The WikiLeaks question seems tough, too, but not to The New York Times and the other media outlets that did real journalism based on the findings. The Times and others, had they used the “W’s and H” list, might have posed the “What’s your problem?” question this way: “Is it OK to publish potentially stolen material that shows governments say one thing to themselves and something completely different to the public?” Their list of stakeholders put readers first, and their values put truthtelling of national importance over potential harm, which they further mitigated by redacting potentially harmful information and giving the administration the opportunity to suggest more redactions before publication. And The Times answered the last question, “How’s it going to look?” by explaining its reasoning. The bottom line is that The Times “did ethics” even as it “did journalism,” the opposite of the late News of the World.
As for average journalists, the Society of Professional Journalists’ code of ethics does a good job of defining the categories of issues a journalist will face: truthtelling, minimizing harm, independence and accountability. (But the code, like nearly every code, can’t provide solutions to the hard questions.)
Good journalists occasionally find themselves deciding about revealing sources, identifying minors and crime victims, and balancing real or imagined conflicts of interest. I think the drastic cuts in the number of journalists and the cuts in newshole are leading to exacerbation of other issues: trying to move beyond the easy and quick when there’s no time and little space, trying to focus on the task when worrying about losing your job or having survivor’s guilt, and pushing past the image-making machinery of governments, businesses and other organizations to tell a fuller truth.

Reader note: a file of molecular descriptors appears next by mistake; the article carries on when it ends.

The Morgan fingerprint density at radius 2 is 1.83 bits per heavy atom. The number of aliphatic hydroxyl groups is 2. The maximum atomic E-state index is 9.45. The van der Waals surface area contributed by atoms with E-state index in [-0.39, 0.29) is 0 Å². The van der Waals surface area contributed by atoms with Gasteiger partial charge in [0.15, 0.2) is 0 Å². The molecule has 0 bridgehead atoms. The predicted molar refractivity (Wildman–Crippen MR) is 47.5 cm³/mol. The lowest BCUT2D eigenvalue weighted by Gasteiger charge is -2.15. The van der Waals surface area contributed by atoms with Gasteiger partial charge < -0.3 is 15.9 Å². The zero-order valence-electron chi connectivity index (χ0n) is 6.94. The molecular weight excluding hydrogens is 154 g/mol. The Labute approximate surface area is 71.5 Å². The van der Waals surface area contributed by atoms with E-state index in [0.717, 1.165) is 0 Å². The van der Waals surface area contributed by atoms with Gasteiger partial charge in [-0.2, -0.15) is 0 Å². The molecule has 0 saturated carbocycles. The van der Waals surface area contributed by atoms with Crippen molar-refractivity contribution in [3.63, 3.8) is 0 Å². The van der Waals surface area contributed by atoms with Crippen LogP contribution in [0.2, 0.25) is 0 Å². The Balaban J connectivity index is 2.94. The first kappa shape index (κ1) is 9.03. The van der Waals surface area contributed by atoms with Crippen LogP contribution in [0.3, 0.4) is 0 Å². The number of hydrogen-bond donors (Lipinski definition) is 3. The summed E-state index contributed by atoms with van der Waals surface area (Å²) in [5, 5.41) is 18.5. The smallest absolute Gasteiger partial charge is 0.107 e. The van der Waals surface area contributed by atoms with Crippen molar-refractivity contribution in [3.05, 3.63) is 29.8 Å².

Each chapter features case studies. Case studies present a gamut of issues from conflict of interest to transparency to sedition and are framed in any profession from a newspaper to the movies.
The case studies build throughout the chapter, either posing more complex scenarios or asking readers to analyze their original answer from a different perspective. For example, by Chapter 4, readers are asked to review their responses to the first chapter’s case study, but instead “don’t concentrate on what you should decide,” and “focus on how you argued.” (108)
Case studies are for the large part fictional events or real events made fictitious by changing some of the details.
“Doing Ethics in Media” differentiated between aspirational and minimal codes (minimal being a checklist of what you can and can’t do). According to the book, “The strength of an ethics code lies not only in its words, but in its legitimacy and power in the eyes of those for whom it is written. People will obey because they willingly subject themselves to ethical standards above and beyond their own personal belief, or because the code has specific provisions for enforcement they feel will be invoked should they violate it.” (46)
Further, Doing Ethics in Media commented on the need for accountability within ethics codes, even though most codes are “generally unenforceable.” (404) The authors write:
“Accountability implies moral sanction, and we cannot maintain a community with explicit functions without attaching specific rebukes for failing to meet obligations. Follow practitioners/peers need to be the ones calling each other to account.” (47)
In many decisions, Doing Ethics in Media included a variety of tests and discussion models, including the Society of Professional Journalists’ four main tenets (Seek Truth and Report it, Minimize Harm, Act Independently, and Be Accountable).
Also included is Dr. Ralph Potter’s Potter Box, which calls for people to “define the ethical situation or dilemma objectively and in detail,” “identify values that relate,” incorporate any moral justifications, and then determine loyalties. “The goal is not to force a choice, but to help the individual understand and ethically justify a decision,” Doing Ethics in Media’s authors noted. (53)